Congrats to Aaron for nailing these two identifications, the Eastern Massasauga (also known as the Swamp Rattler) and the Sandhill Crane! These are indeed dwellers of Ohio wetlands, but the other thing I was looking for is that they are both listed in Ohio as Endangered Species. We have endangered species on the brain here at the Ohio History Connection, since our new exhibit “Going, Going, GONE? Endangered and Extinct Species” opens on Wednesday of this week! Come see these two specimens and many more, including rare specimens of extinct species and many endangered or threatened species from the state. And learn what you can do to help the environment and slow down the current rate of extinction. For museum hours, admission, and other information visit: www.ohiohistory.org
By Bob Glotzhober, Curator Emeritus, Natural History
Editor’s Note: Going, Going, Gone? Endangered and Extinct Species is now open at the Ohio History Center. Learn more here.
Next week the Ohio History Connection opens a new exhibit about extinct and endangered animals, titled “Going, Going, Gone? Endangered and Extinct Species”. One small part of that exhibit deals with people making a difference, and one of those people is retired high school teacher and herpetologist Doug Wynn.
Doug has spent many years studying Ohio’s Timber Rattlesnakes – a State Endangered species. His studies and the efforts of those working with him continue to provide vital information about these interesting snakes. The life history and habitat information gained provides critical information that can guide management decisions for the Ohio Division of Wildlife and the Ohio Division of Forestry.
This past Wednesday I had the privilege of joining Doug and several other biologists in the field in Southern Ohio to look for rattlesnakes into which he has inserted radio-telemetry transmitters. Four such snakes are checked once or twice a week by Dennis Case and his wife Rita. Angie Boyer, an endangered species biologist with the U.S. Fish and Wildlife Service, had joined us too, and Dennis gave her instructions on using the telemetry receiver to track down a rattlesnake. Our group included Doug, Dennis, Rita, Angie plus Doug’s long-time field companion John Birkhimer and myself.
After about an hour of climbing up and down steep forest hillsides following the transmitter’s signal, we finally spotted the targeted Timber Rattler. It was a beautiful, yellow phase male which apparently had just molted during the previous week since last seen. It was sitting in the open on the hillside and was very, very calm. Previously, when captured to surgically insert the transmitter, it measured at 54 inches long and weighed nearly five pounds – much larger than a “typical” Timber Rattlesnake – but still smaller than a record 72 inch long one recorded elsewhere in the literature.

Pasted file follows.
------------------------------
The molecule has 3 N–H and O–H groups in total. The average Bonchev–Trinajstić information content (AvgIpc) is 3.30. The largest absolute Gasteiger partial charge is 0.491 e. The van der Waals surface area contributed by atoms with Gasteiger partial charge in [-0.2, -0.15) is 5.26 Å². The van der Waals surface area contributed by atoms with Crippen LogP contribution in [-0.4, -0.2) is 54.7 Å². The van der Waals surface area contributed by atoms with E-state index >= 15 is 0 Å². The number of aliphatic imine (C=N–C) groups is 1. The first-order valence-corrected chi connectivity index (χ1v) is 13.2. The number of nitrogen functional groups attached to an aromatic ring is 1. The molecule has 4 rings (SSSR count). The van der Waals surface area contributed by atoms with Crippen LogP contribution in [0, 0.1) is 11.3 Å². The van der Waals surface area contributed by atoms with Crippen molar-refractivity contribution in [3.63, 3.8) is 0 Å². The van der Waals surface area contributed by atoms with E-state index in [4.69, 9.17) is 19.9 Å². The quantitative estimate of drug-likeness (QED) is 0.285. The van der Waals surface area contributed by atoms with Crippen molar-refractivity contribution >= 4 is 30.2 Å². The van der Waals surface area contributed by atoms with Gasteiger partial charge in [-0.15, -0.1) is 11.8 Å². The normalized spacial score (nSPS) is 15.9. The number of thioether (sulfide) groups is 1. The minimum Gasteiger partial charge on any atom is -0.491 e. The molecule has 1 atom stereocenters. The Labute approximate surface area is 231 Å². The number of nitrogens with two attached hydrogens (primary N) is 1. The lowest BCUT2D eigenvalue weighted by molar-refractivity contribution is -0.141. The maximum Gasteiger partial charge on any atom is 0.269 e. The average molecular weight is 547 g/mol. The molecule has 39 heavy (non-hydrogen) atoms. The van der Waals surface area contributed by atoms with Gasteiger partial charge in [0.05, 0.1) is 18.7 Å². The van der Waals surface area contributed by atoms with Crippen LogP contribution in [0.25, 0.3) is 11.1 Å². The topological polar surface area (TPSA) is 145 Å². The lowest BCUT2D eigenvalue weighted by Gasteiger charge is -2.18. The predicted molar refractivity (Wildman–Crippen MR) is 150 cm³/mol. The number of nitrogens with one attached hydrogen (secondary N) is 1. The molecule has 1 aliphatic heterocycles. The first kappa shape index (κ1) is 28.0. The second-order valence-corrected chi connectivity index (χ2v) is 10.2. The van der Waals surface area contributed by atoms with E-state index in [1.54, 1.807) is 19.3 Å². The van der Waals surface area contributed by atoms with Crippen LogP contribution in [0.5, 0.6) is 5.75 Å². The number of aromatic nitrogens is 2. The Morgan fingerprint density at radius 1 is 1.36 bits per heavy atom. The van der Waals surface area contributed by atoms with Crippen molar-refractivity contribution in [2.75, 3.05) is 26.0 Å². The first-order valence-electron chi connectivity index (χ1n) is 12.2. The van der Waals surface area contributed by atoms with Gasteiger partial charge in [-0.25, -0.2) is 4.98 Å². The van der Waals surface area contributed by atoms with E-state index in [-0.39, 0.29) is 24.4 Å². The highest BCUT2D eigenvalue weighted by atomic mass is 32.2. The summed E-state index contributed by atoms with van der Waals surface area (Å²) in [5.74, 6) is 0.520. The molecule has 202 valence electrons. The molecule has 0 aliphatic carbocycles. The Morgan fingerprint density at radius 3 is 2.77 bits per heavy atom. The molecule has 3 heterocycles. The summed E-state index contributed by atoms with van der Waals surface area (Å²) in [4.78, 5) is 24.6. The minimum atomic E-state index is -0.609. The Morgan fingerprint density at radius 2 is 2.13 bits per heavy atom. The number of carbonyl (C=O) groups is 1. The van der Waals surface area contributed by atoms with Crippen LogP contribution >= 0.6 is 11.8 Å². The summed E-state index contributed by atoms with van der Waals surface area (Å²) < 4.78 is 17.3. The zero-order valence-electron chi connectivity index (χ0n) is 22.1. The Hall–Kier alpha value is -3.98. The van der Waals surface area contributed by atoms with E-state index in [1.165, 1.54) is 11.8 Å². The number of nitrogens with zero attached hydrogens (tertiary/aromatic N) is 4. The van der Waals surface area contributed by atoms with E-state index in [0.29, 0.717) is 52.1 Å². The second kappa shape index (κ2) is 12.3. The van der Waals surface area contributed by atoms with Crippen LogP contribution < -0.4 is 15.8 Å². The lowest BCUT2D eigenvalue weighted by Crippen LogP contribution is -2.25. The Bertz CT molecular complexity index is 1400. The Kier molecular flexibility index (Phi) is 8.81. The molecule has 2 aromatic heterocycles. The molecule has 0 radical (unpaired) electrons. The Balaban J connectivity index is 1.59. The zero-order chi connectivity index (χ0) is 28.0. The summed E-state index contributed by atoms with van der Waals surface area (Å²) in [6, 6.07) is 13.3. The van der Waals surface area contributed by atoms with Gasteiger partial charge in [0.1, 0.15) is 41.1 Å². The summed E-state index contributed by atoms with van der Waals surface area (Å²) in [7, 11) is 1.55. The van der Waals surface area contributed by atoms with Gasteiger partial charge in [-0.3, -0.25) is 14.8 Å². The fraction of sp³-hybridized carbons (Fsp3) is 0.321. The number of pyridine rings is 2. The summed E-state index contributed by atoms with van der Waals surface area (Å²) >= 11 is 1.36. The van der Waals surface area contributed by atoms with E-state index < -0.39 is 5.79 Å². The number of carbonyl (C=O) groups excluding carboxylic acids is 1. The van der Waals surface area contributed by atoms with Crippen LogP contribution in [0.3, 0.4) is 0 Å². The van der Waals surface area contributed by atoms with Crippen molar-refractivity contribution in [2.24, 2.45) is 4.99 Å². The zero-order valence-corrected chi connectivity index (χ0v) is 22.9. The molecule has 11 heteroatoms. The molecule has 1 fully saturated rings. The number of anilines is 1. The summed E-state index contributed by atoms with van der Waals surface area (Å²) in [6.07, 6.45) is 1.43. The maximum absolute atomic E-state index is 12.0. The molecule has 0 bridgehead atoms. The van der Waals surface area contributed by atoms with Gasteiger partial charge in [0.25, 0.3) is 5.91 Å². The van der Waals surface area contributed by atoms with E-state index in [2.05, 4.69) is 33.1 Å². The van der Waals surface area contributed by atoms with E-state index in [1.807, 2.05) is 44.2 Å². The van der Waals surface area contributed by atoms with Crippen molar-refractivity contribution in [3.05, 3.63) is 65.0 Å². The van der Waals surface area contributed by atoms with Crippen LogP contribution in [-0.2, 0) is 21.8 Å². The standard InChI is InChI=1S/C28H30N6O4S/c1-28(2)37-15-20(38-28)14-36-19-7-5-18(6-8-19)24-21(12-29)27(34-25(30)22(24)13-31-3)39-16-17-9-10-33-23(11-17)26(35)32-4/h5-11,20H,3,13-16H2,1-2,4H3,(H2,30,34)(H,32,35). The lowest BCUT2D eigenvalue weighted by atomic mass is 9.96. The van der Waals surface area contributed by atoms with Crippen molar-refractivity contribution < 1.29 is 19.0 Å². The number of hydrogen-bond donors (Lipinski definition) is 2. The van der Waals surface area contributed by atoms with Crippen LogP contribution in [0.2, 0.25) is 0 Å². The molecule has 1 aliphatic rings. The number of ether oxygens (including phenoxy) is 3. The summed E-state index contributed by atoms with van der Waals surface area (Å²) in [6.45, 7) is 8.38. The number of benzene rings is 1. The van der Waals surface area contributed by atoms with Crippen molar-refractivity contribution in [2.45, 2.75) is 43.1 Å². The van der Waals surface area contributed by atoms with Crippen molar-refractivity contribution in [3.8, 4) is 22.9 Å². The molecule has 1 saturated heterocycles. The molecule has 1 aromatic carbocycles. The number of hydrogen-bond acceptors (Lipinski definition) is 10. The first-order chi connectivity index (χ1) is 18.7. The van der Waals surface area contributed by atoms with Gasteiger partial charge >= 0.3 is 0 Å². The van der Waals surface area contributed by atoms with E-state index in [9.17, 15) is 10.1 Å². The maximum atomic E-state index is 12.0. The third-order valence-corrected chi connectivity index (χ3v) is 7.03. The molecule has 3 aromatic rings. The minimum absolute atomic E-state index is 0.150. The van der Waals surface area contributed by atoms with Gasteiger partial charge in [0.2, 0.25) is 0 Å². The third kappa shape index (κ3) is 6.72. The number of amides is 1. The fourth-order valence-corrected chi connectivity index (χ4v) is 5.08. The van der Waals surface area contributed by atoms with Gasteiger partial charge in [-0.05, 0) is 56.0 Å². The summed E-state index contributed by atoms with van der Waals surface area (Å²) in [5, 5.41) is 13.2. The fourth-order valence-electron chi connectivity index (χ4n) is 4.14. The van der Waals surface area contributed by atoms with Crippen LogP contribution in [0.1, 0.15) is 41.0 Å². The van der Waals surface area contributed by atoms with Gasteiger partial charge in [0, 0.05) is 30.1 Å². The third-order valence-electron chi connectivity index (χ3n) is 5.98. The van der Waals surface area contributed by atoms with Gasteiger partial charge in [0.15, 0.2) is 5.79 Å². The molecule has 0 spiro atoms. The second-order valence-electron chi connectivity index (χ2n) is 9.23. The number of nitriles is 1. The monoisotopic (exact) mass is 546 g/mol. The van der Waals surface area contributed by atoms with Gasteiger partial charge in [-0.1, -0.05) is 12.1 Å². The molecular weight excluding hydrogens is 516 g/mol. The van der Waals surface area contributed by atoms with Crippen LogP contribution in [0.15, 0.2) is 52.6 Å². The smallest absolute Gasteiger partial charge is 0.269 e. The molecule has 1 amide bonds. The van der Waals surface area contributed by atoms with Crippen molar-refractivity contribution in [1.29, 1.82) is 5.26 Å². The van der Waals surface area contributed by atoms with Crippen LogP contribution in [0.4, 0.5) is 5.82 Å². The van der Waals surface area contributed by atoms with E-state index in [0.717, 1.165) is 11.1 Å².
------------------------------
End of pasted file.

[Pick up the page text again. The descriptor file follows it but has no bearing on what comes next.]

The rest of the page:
We watched this snake for at least 20 minutes – during which time it never moved a muscle, and flicked its tongue out only once. It was certainly a lot calmer than we were! I snapped a ton of photos and regretted not having my tripod with me. We had been working with on-again, off-again rain showers all morning, and while it was not raining while we were with the snake, the sky was still dark. Notice the raindrops sitting on top of the snake!
Doug has done this sort of work with a special class of high school students in the past, so he was well prepared to outfit us. Snake bites are very, very rare in Ohio, and lots of folks hike in Timber Rattlesnake habitat with never even seeing one, let alone getting bitten. But then, we were hoping to get close to one – and sometimes they are much better camouflaged than the male we found – or hiding in thick vegetation. To be safe, Doug fitted us with snake-proof leggings, or snake gaiters. These have a layer of Kevlar between the nylon, which reportedly can stop the penetration of rattlers’ fangs. I did not particularly want to test their effectiveness, but was glad to have them.
So why bother studying and trying to conserve rattlesnakes? Some folks would much rather see them totally eliminated after all. I feel sorry for people who feel that way, as all snakes – even the venomous ones – are an important part of the ecology of a natural ecosystem. Furthermore, they are beautiful and fascinating creatures. Knowing they are “out there” when you hike in the woods makes the trip more exciting and makes the woods seem wilder. We don’t always know all the benefits of any particular species—but we do know that research on snake venom promises insight into several important medical advances. The famed National Geographic photographer, Joel Sartore (see www.photoark.com ) sums it quite well, saying: “It is folly to think that we can destroy one species and ecosystem after another and not affect humanity. When we save species, we’re actually saving ourselves.”
The Timber Rattlesnake still survives in a small handful of places in southern Ohio. Thanks to people like Doug Wynn, it’s not gone yet. But we are losing species at an alarming rate. Please come and see the exhibit at the Ohio History Center – “Going, Going, Gone?” and learn more about species that have been lost, species that are still hanging on, and also success stories about species that have been saved from extinction. The exhibit opens to the public on Wednesday, July 2nd. Museum hours and admission fees can be found at: www.ohiohistory.org